Retroviral vectors preloaded with a viral receptor-ligand bridge protein are targeted to specific cell types. (6/808)Successful targeting methods represent a major hurdle to the use of retroviral vectors in cell-specific gene-delivery applications. We recently described an approach for retroviral targeting with a retroviral receptor-ligand bridge protein that was bound to the cognate cell-surface ligand receptors before viral challenge. We now report a significant improvement made to this viral targeting method by using a related bridge protein, designated TVB-EGF, comprised of the extracellular domain of the TVB receptor for subgroup B avian leukosis virus fused to epidermal growth factor (EGF). The most important activity of TVB-EGF was that it allowed specific viral entry when preloaded onto virions. Furthermore, virions preloaded with TVB-EGF were thermostable and could be produced directly from virus- packaging cells. These data suggest an approach for targeting retroviral vectors to specific cell types by using virions preloaded with a retroviral receptor-ligand bridge protein and indicate that these types of bridge proteins may be useful reagents for studying the normal mechanism of retroviral entry. (+info)
Production and design of more effective avian replication-incompetent retroviral vectors. (7/808)Retroviral vectors have been invaluable tools for studies of development in vertebrates. Their use has been somewhat constrained, however, by the low viral titers typically obtained with replication-incompetent vectors, particularly of the avian type. We have addressed this problem in several ways. We optimized the transient production of avian replication-incompetent viruses in a series of cell lines. One of the optimal cell lines was the mammalian line 293T, which was surprising in light of previous reports that avian viral replication was not supported by mammalian cells. We also greatly increased the efficiency of viral infection. Pseudotyping with the vesicular stomatitus virus G (VSV-G) protein led to an over 350-fold increase in the efficiency of infection in ovo relative to infection with virus particles bearing an avian retroviral envelope protein. To further increase the utility of the system, we developed new Rous sarcoma virus (RSV)-based replication-incompetent vectors, designed to express a histochemical marker gene, human placental alkaline phosphatase, as well as an additional gene. These modified retroviral vectors and the VSV-G pseudotyping technique constitute significant improvements that allow for expanded use of avian replication-incompetent viral vectors in ovo. (+info)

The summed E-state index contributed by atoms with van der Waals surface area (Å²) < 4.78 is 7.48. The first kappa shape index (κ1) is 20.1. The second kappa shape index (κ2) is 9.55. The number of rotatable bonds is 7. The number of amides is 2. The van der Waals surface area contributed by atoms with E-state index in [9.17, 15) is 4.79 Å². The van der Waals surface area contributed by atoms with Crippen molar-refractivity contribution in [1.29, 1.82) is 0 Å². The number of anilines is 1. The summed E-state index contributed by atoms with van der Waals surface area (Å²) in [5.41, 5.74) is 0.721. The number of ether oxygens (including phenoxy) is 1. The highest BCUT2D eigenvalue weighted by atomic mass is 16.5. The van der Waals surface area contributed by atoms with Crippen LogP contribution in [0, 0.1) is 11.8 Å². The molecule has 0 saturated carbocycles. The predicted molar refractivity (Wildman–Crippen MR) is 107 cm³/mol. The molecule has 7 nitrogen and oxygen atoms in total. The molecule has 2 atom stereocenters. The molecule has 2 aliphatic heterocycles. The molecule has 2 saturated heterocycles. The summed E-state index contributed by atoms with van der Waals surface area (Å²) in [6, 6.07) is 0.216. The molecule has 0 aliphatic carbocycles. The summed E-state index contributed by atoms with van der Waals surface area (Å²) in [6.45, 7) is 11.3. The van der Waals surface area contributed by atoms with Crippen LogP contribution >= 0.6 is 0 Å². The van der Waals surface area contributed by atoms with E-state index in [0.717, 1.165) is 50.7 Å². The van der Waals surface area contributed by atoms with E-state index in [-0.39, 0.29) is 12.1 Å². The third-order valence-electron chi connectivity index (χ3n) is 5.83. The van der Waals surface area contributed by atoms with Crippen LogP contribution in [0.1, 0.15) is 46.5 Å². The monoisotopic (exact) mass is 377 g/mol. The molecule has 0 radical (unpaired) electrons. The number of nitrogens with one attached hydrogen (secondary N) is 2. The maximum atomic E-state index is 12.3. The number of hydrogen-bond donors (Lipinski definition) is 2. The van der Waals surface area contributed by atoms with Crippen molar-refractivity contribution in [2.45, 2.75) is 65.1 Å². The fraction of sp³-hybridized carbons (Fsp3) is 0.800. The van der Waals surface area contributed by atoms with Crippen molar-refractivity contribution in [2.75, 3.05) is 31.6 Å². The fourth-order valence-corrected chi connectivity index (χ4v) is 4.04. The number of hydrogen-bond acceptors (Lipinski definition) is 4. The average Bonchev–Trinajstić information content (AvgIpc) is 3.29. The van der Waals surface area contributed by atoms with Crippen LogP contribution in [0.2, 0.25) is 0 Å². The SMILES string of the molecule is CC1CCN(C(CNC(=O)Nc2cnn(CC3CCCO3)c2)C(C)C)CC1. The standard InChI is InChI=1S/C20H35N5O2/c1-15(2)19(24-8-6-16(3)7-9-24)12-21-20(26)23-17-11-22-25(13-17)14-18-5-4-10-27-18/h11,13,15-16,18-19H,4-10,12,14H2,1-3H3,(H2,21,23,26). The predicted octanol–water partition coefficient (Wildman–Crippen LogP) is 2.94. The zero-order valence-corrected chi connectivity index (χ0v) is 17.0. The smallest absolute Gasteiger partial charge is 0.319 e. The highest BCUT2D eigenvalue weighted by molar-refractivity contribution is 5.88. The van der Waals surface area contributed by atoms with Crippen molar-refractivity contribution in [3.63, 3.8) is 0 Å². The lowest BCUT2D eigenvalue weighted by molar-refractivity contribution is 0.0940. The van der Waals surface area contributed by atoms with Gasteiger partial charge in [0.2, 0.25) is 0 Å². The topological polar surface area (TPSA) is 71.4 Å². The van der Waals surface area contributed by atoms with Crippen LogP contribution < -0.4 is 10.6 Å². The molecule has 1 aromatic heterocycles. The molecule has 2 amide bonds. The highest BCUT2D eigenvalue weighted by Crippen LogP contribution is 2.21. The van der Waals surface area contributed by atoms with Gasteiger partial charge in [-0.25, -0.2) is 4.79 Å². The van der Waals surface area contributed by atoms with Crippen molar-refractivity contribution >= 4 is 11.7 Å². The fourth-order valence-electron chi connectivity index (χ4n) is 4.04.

A genetically engineered cell line resistant to subgroup J avian leukosis virus infection (C/J). (8/808)A cell line (DF-1 inverted question markJ) expressing the envelope protein isolated from the ADOL-Hc1 strain of the avian leukosis virus subgroup J (ALV-J) was used to analyze receptor interference to six different isolates of ALV-J as well as ALV subgroups A-D. The traditional gag-specific enzyme-linked immunosorbent assay (ELISA) as well as flow cytometry was used to evaluate viral infection. The parental cell line (DF-1) was susceptible to all ALV subgroups tested while the DF-1 inverted question markJ cell line was selectively resistant to the subgroup J isolates. The DF-1 inverted question markJ cell line was resistant to infection by all six ALV-J isolates as determined using the gag-specific ELISA. There was no interference with the other ALV subgroups (A-D) induced by the expression of the ADOL-Hcl envelope. The ALV-J isolates used in this analysis are serologically distinct when analyzed by flow cytometry. Convalescent sera to ADOL-Hcl cross-reacts with all of the ALV-J isolates tested; however, sera to HPRS-103 did not bind to four of the six isolates. Based on the intensity and differential binding of these antisera using flow cytometry, the six ALV-J isolates used can be grouped into four categories. Thus the DF-1 inverted question markJ cell line is resistant to infection by a serologically and genetically diverse group of ALV-J isolates and should be useful as a diagnostic tool. (+info)